On the other hand, longform content pages serve a different purpose, providing in-depth narratives, articles, or stories that encourage users to delve into comprehensive and immersive content experiences. While wayfinding pages optimize navigation efficiency, longform content pages aim to captivate and engage users in a more extensive exploration of the website’s offerings, ensuring a harmonious blend of accessibility and depth in the overall user journey.
What feedback is helpful?
As you review all of the wireframes, it may be helpful to keep the following questions in mind as you look to provide feedback:
- If you think about each user persona (e.g. donor) and what they might be looking for on the site, is the navigation structured in a way that fits their mental model and does it allow them to easily access the information they need?
- On each storytelling page, does the wireframe hit the right “notes” of the storytelling narrative? Is the information hierarchy correct? Exact copy or content aside, does the wireframe align with the storytelling approach and communication style desired by your company or organization?
- On the top level of pages in the site map, does the wireframe adequately address the offramps to subsections, ensuring smooth wayfinding for users? Is enough context given to help them understand where they are going?
- Think about what actions you want your users to take. Do the wireframe call to actions encourage users to take these actions? Are they prominent enough?
- Think about the content you plan to create and share in the future. Have the wireframes provided the space to feature this content?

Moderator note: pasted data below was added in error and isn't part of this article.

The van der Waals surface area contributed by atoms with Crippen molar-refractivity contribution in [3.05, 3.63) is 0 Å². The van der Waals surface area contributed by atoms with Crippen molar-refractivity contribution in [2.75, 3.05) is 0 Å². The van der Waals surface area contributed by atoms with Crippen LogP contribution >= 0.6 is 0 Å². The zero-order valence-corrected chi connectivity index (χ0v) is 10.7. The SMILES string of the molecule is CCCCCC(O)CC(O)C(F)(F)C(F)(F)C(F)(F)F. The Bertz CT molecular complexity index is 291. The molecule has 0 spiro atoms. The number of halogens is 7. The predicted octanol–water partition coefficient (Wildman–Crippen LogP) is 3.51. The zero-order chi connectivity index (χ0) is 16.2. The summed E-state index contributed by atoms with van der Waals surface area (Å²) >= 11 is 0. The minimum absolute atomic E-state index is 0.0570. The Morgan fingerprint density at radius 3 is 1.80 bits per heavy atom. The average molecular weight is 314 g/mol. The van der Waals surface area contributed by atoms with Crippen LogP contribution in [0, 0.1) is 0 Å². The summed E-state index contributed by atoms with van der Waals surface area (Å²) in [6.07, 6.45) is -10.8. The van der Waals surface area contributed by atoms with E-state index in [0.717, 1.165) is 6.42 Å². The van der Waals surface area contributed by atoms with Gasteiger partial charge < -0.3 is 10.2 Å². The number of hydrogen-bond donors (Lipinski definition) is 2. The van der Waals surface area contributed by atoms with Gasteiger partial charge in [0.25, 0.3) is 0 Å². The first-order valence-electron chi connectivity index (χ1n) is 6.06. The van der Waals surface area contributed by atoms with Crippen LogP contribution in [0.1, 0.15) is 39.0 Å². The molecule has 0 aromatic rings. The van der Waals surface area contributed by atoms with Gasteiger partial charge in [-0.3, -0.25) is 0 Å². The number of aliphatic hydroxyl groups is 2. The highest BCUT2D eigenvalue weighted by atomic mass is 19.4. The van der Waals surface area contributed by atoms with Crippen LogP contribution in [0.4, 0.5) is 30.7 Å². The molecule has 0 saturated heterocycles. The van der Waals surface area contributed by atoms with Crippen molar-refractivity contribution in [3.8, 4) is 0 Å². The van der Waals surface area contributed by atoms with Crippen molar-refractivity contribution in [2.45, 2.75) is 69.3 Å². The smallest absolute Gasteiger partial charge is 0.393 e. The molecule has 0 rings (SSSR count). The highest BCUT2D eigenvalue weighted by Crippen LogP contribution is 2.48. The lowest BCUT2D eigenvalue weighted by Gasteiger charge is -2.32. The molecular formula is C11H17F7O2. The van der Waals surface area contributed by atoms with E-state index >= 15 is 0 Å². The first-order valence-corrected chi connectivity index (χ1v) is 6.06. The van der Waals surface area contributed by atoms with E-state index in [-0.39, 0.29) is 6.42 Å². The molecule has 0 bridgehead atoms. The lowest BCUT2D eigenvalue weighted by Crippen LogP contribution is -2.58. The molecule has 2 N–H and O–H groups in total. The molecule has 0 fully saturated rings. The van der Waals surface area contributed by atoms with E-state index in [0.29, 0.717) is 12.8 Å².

What feedback should I avoid giving the team at this phase?
Since wireframes are the lowest fidelity deliverable in the website design process, it’s worth noting what feedback should be saved until later parts of the design process. Prioritize overarching goals and functionality over finer visual or copywriting details during this foundational phase. Refrain from premature emphasis on visual aesthetics, allowing the wireframes to establish a solid foundation first. Instead, encourage feedback that contributes to the refinement of narrative flow and strategic content placement before delving into visual specifics.
We have a large group of stakeholders. Do you have any tips for facilitating a smooth process of collecting feedback during the wireframing phase?
- Begin with wireframe education.
Ensure stakeholders have a clear understanding of the above: what wireframes are for, and what’s helpful from a feedback perspective.
- Provide context.
Conduct guided presentations or walkthroughs of the wireframes, offering context and explanations for each section to help stakeholders navigate and comprehend the design choices.
- Explain what constitutes helpful feedback.
Direct stakeholders’ attention to key elements such as content hierarchy, navigation pathways, and interactive features, focusing on aspects critical to the organization’s goals.
- Create efficient and effective feedback channels.
We’ve found that if a stakeholder has a straightforward, actionable comment (“Move this section higher on the page”), inline comments are effective. However, if a stakeholder has an open-ended question (“should we be promoting the blog here? Or news?”) it’s helpful to write this question down and discuss it in an internal meeting until consensus is reached. This helps to avoid the comment section devolving into an overwhelming number of open-ended questions and opinions. Organize collaborative feedback sessions for stakeholders to discuss and align on design choices, fostering a collective understanding and consensus.
- Set clear timelines and deadlines.
This helps the group maintain momentum and ensure that the process aligns with the project timeline.
And there you have it: the ins and outs of how to ensure a smooth and successful wireframing process. If you’re looking for a team to guide you through it, effectively and efficiently, give the Simpatico team a call.